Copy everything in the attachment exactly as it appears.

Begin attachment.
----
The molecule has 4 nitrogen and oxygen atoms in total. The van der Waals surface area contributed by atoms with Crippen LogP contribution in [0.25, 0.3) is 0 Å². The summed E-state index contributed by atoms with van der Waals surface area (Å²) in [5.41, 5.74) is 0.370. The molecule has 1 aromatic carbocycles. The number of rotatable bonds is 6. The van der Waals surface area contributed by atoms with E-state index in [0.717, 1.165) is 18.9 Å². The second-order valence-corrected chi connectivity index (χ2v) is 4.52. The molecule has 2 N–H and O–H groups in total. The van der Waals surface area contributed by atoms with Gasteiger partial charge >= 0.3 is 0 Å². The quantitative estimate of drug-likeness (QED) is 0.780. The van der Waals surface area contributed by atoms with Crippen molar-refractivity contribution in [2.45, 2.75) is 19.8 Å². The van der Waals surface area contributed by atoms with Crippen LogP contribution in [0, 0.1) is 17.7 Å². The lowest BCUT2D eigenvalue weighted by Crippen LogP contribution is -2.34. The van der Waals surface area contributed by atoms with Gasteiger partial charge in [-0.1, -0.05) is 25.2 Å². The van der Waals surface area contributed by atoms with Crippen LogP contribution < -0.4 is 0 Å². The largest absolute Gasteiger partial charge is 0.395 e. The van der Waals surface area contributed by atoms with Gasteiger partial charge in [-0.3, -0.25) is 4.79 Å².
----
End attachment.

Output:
The molecule has 4 nitrogen and oxygen atoms in total. The van der Waals surface area contributed by atoms with Crippen LogP contribution in [0.25, 0.3) is 0 Å². The summed E-state index contributed by atoms with van der Waals surface area (Å²) in [5.41, 5.74) is 0.370. The molecule has 1 aromatic carbocycles. The number of rotatable bonds is 6. The van der Waals surface area contributed by atoms with E-state index in [0.717, 1.165) is 18.9 Å². The second-order valence-corrected chi connectivity index (χ2v) is 4.52. The molecule has 2 N–H and O–H groups in total. The van der Waals surface area contributed by atoms with Gasteiger partial charge >= 0.3 is 0 Å². The quantitative estimate of drug-likeness (QED) is 0.780. The van der Waals surface area contributed by atoms with Crippen molar-refractivity contribution in [2.45, 2.75) is 19.8 Å². The van der Waals surface area contributed by atoms with Crippen LogP contribution in [0, 0.1) is 17.7 Å². The lowest BCUT2D eigenvalue weighted by Crippen LogP contribution is -2.34. The van der Waals surface area contributed by atoms with Gasteiger partial charge in [-0.1, -0.05) is 25.2 Å². The van der Waals surface area contributed by atoms with Crippen LogP contribution < -0.4 is 0 Å². The largest absolute Gasteiger partial charge is 0.395 e. The van der Waals surface area contributed by atoms with Gasteiger partial charge in [-0.3, -0.25) is 4.79 Å².